According to Hull Trains, closer to home in the UK, 3.5 million passengers travel by train every day. However, this mode of transport has sometimes been criticised for being expensive and so here are my three top tips for reducing costs:

1. Book ahead. Rail companies release advanced tickets roughly 12 weeks ahead and these are cheaper.
2. See if you are eligible for a Railcard. If you are, you could save up to 1/3 of the price!
3. Look out for discounts. You can often save money by booking as a group of friends and you can sign up to emails such as the one from the Money Saving Expert. Newsletters like this can keep you up to date with offers such as the Eurostar seat sale from £29 each way!

Peterborough itself is well placed for train travel, with direct links to London, Birmingham and even Edinburgh. Two of our tourist attractions, Railworld and the Nene Valley Railway (NVR) offer fun days out for the whole family, including the NVR open day this weekend.

Our city was lucky enough earlier this year to have the Flying Scotsman soaring through our station and it is also set to return later in the year. So keep your eyes peeled - maybe seeing this part of our history will inspire you to hop on board too!

Jennie Orrell is Project Co-Ordinator at Peterborough Environment City Trust (PECT).



Proud to be PECT

Category: Public/Communities

Date: 11.05.2016

Time: 14:14

When talking about Peterborough Environment City Trust’s work with Community Interest Company TTG Training (which offers support to ex-offenders and young people) during the redecoration of PECT’s offices on Cowgate, CEO Carly Leonard explained:

“As a charity, all of the decisions we make are informed by our desire to make a real difference to people’s lives. Whether it’s through the work of our projects or through the choices we make and the suppliers we work with, Peterborough Environment City Trust (PECT) endeavours to improve the local environment and the well-being of its communities whenever it can.”

It is this attitude that makes me so proud to work for PECT. Not everyone can say that about their employer, but here at PECT everyone aims to make a real difference and staff really do ‘walk the walk’. Other organisations could take inspiration from some of the initiatives run at PECT’s offices.

It’s great to see environmental considerations running through every section of our organisation. For example, the use of plastic bags is discouraged and instead there is a range of reusable bags for staff to take out for lunchtime shopping. Having that little reminder of the bags hanging by the door is fantastic for gentle persuasion!

We also have a ‘sharing table’ for all staff. Whether it’s a surplus of home-grown produce or excess hen’s eggs that needs sharing, books that have been read and recommended, or second-hand clothes – items are there for the taking to help reduce waste and to encourage reuse and recycling.

Our health and well-being is improved with weekly lunchtime yoga provided free of charge to all staff by a qualified member of staff, and smoothies created from organic fruit and veg supplied to the office by a local veg box scheme.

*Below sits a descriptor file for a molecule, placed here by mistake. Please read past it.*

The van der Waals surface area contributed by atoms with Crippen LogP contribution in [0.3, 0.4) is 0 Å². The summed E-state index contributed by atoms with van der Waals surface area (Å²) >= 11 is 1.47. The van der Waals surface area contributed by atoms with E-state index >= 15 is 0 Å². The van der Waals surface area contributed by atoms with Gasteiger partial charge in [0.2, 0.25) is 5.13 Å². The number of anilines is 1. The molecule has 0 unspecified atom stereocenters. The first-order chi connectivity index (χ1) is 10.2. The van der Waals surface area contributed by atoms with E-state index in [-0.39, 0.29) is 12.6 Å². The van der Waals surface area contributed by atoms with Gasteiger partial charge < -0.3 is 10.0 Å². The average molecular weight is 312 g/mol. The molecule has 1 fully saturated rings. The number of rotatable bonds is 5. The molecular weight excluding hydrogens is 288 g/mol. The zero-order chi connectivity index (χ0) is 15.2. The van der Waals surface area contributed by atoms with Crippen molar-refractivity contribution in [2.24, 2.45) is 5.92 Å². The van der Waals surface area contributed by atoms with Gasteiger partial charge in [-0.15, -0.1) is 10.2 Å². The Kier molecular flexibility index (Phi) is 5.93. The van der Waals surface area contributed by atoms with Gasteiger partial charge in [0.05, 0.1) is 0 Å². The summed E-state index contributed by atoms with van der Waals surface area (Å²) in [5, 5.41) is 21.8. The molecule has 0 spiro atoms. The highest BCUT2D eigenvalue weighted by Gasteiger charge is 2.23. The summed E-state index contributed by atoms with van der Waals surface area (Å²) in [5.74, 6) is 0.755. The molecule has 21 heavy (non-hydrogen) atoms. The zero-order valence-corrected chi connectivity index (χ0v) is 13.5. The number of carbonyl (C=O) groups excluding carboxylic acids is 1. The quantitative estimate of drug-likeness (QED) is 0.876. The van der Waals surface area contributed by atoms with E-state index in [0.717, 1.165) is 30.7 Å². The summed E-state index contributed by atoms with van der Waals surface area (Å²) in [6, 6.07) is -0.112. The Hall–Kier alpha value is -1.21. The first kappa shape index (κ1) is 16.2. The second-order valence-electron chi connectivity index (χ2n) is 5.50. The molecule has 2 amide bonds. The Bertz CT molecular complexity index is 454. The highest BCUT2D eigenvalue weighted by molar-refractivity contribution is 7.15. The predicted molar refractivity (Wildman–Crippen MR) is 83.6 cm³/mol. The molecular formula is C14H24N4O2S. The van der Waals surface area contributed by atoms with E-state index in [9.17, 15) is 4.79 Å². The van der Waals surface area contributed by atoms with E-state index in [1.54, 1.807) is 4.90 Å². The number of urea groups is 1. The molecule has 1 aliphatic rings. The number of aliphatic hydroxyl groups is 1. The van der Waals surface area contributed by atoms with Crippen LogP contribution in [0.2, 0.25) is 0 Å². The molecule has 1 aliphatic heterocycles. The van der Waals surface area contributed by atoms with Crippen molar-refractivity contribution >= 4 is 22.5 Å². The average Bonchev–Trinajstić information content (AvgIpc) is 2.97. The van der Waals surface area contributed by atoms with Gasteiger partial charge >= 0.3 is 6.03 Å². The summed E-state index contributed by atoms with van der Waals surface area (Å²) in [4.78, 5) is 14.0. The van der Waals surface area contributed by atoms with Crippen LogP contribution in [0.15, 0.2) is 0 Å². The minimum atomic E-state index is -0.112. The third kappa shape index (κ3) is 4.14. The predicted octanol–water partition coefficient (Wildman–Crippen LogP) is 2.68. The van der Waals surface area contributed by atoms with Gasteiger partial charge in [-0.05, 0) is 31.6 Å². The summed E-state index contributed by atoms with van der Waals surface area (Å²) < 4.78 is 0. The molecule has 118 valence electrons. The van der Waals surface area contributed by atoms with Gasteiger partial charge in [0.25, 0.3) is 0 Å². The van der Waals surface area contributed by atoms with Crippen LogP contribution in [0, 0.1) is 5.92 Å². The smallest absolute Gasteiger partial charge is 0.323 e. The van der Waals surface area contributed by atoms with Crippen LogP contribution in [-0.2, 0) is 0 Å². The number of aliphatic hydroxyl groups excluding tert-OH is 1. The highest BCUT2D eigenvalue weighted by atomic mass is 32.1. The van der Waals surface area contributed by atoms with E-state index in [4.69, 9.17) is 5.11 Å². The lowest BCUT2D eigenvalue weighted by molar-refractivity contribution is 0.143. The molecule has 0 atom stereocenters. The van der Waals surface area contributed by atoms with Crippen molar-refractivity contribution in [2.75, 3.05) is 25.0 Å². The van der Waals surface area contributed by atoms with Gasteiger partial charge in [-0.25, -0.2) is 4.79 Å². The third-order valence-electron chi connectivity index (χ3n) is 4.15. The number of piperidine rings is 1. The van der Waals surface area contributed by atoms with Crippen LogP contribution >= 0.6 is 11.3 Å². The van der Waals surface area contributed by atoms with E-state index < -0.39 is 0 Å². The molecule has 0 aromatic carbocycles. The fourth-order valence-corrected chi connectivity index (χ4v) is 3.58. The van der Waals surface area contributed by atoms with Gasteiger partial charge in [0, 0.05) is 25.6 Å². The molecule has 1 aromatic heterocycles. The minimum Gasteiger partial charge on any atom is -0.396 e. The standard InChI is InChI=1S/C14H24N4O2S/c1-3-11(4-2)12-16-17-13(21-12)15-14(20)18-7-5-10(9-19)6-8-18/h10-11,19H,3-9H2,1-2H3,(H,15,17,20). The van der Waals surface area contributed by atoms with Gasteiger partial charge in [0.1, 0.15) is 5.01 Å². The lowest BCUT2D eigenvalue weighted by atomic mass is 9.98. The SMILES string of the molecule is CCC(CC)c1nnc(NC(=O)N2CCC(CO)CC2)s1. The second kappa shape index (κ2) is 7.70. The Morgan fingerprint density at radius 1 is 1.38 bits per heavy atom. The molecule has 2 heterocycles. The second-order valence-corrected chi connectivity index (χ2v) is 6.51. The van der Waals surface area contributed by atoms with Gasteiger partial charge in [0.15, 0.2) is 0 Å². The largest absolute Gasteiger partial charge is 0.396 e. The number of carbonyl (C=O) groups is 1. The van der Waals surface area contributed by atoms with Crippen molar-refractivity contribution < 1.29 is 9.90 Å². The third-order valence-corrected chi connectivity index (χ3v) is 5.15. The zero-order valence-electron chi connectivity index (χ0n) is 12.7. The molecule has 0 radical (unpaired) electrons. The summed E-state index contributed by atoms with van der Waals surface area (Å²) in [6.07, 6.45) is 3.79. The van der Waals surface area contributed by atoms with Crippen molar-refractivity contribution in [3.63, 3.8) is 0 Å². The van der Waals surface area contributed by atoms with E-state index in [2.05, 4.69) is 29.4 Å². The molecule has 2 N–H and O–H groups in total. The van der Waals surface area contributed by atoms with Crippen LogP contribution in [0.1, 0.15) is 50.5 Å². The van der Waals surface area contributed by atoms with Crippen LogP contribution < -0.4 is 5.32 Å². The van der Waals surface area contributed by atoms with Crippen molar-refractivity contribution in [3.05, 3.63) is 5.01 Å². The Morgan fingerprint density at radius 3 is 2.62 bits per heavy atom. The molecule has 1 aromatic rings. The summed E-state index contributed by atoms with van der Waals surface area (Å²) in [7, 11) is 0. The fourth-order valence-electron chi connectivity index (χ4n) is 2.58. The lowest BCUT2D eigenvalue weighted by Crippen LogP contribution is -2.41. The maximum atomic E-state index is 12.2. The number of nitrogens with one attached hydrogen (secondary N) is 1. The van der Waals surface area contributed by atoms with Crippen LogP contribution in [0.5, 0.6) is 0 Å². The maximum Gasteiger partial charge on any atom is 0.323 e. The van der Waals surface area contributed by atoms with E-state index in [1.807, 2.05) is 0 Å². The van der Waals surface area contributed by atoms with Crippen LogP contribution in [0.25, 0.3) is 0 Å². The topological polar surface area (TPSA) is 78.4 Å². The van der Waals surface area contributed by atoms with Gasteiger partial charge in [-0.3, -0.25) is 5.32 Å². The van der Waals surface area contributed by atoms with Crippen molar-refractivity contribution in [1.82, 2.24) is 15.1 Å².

Staff have use of pool bikes and an electric car, to ensure we can get to meetings in the most sustainable way possible – ideally through cycling, walking or public transport wherever possible!

In addition to this, all staff have a multitude of opportunities to experience each other’s projects – whether it’s through planting trees, helping on event days, or finding out about environmental audits of businesses – it all helps staff to talk about each other’s projects confidently. In this same vein, we also hold regular ‘lunch n learns’ for staff to tell others about what they’ve learnt and to share knowledge.

Laura Fanthorpe is Marketing and Communications Manager at PECT.



Warm Home Discount marketing key for Fuel Poor households

Category: Public/Communities

Date: 03.05.2016

Time: 16:55

Starting with a positive, the national £140 Warm Home Discount (WHD) has been extended to 2021! The WHD provides financial support to help reduce energy bills for the most vulnerable.

The two categories for support are:

• Core Group: consists of older pensioner households on low incomes who are in receipt of the guarantee element of pension credit; it is a clearly defined group.
• Broader Group: this is largely left to energy suppliers to define, within a framework set by Ofgem and the relevant Regulations.

Core Group households are given the discount automatically provided the Department for Work & Pensions (DWP) have the correct address for the client. Broader Group households have to apply annually, often online.

However, the charity Peterborough Environment City Trust (PECT) has surveyed nearly 500 households over the past year through home visits and found that 80% of residents didn’t know about the scheme, despite 60% potentially being eligible.

So perhaps the energy companies are not effectively marketing the scheme, particularly to the most vulnerable who don’t have access to the internet. For those companies that only accept online applications, they potentially exclude the very people the scheme aims to help.

Although preliminary discussions, led by National Energy Action (NEA), are underway to bring automatic data matching into place from 2017/18, perhaps further work could be done by the energy companies themselves.

However, in the meantime, please make anyone with a relatively low income (<£16,190) with a household vulnerability (eg: a child under 5) aware of the scheme and to check the criteria with their energy company.

Sam Bosson is the Project Officer for Healthy Homes.